Christopher Kane, a first-year physics graduate student, has been awarded a Department of Energy Computational Science Graduate Fellowship (DOE CSGF). This highly competitive fellowship provides a generous yearly stipend, full tuition, and an academic allowance, for up to four years. The program was established in 1991 to train the country's next generation of leaders in computational science. Fellowship recipients take courses in computer science and applied mathematics in addition to the courses in their primary subject. The program also includes a three-month practicum at one of 21 Department of Energy National Laboratories or Sites.
Four students at the University of Arizona have previously won a DOE CSGF, and Chris is the first new recipient since 2001. He is among 26 fellows selected from across the nation to join the program in 2019.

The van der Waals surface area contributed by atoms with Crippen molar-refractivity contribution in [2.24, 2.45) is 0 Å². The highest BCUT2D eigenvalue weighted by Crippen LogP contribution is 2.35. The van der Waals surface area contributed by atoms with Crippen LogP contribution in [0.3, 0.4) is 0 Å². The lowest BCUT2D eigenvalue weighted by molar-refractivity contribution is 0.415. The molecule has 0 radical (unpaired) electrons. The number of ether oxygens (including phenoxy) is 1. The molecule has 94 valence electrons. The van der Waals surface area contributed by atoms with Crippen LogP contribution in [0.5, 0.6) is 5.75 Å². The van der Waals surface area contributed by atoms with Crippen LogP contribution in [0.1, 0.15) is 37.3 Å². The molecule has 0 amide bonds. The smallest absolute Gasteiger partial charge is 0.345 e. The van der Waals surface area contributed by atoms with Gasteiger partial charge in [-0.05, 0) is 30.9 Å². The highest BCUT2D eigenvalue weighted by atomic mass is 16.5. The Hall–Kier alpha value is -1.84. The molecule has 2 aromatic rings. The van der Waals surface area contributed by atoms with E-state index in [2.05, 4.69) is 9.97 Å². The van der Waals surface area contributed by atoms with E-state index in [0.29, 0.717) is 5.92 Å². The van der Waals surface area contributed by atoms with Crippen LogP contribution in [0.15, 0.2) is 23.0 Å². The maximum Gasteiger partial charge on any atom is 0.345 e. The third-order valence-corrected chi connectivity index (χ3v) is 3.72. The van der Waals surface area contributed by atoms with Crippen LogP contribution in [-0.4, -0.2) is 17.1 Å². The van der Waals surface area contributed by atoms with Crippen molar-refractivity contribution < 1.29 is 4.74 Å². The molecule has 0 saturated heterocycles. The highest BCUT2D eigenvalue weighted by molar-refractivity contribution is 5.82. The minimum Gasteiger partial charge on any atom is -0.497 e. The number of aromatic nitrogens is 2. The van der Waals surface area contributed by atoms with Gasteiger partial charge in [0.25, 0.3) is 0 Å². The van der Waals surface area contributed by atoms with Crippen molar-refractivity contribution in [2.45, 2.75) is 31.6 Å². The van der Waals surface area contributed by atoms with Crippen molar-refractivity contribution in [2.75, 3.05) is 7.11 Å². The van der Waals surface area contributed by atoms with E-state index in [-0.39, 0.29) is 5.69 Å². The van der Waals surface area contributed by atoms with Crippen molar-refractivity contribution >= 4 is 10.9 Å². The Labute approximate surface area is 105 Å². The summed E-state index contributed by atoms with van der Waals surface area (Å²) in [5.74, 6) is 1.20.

Chris, who is advised by Professor Stefan Meinel, will use computational methods to search for signs of new fundamental physics beyond the Standard Model of particle physics. At low energy scales, pen and paper methods fail at describing the complex nature of how quarks and gluons interact with each other. With the aid of some of the world’s fastest supercomputers, lattice quantum chromodynamics can be used to perform these calculations. The theoretical predictions can then be compared to experimental measurements and provide hints that will help solve some of the outstanding problems in physics.
"I am very grateful for the support and excited about all the opportunities that this fellowship provides", Chris said.